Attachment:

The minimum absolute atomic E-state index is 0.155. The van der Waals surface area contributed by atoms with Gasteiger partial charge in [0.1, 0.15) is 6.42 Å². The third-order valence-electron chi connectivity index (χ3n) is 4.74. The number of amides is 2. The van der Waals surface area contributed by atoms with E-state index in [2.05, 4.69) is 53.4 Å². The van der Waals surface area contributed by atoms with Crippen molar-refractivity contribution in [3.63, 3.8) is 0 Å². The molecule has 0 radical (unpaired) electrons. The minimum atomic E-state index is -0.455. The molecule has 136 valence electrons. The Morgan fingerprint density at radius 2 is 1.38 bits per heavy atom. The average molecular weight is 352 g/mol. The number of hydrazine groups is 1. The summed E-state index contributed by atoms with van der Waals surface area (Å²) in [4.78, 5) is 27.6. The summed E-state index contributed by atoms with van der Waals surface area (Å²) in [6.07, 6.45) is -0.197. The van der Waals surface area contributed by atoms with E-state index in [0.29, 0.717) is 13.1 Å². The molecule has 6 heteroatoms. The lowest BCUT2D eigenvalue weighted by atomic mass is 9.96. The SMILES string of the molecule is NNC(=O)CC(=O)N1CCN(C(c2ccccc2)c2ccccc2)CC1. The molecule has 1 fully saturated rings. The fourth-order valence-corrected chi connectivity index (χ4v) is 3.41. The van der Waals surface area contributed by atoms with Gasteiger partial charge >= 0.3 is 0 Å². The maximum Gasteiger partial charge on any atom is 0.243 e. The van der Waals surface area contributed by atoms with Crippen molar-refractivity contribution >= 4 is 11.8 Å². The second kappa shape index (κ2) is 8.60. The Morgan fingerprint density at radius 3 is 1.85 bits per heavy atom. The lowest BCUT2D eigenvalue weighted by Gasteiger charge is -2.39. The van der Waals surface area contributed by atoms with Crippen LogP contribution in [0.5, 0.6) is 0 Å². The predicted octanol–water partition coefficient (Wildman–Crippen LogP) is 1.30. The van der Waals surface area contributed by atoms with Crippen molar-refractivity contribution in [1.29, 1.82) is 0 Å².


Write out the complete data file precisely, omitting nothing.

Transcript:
The minimum absolute atomic E-state index is 0.155. The van der Waals surface area contributed by atoms with Gasteiger partial charge in [0.1, 0.15) is 6.42 Å². The third-order valence-electron chi connectivity index (χ3n) is 4.74. The number of amides is 2. The van der Waals surface area contributed by atoms with E-state index in [2.05, 4.69) is 53.4 Å². The van der Waals surface area contributed by atoms with Crippen molar-refractivity contribution in [3.63, 3.8) is 0 Å². The molecule has 0 radical (unpaired) electrons. The minimum atomic E-state index is -0.455. The molecule has 136 valence electrons. The Morgan fingerprint density at radius 2 is 1.38 bits per heavy atom. The average molecular weight is 352 g/mol. The number of hydrazine groups is 1. The summed E-state index contributed by atoms with van der Waals surface area (Å²) in [4.78, 5) is 27.6. The summed E-state index contributed by atoms with van der Waals surface area (Å²) in [6.07, 6.45) is -0.197. The van der Waals surface area contributed by atoms with E-state index in [0.29, 0.717) is 13.1 Å². The molecule has 6 heteroatoms. The lowest BCUT2D eigenvalue weighted by atomic mass is 9.96. The SMILES string of the molecule is NNC(=O)CC(=O)N1CCN(C(c2ccccc2)c2ccccc2)CC1. The molecule has 1 fully saturated rings. The fourth-order valence-corrected chi connectivity index (χ4v) is 3.41. The van der Waals surface area contributed by atoms with Gasteiger partial charge >= 0.3 is 0 Å². The maximum Gasteiger partial charge on any atom is 0.243 e. The van der Waals surface area contributed by atoms with Crippen molar-refractivity contribution >= 4 is 11.8 Å². The second kappa shape index (κ2) is 8.60. The Morgan fingerprint density at radius 3 is 1.85 bits per heavy atom. The lowest BCUT2D eigenvalue weighted by Gasteiger charge is -2.39. The van der Waals surface area contributed by atoms with Crippen LogP contribution in [0.5, 0.6) is 0 Å². The predicted octanol–water partition coefficient (Wildman–Crippen LogP) is 1.30. The van der Waals surface area contributed by atoms with Crippen molar-refractivity contribution in [1.29, 1.82) is 0 Å².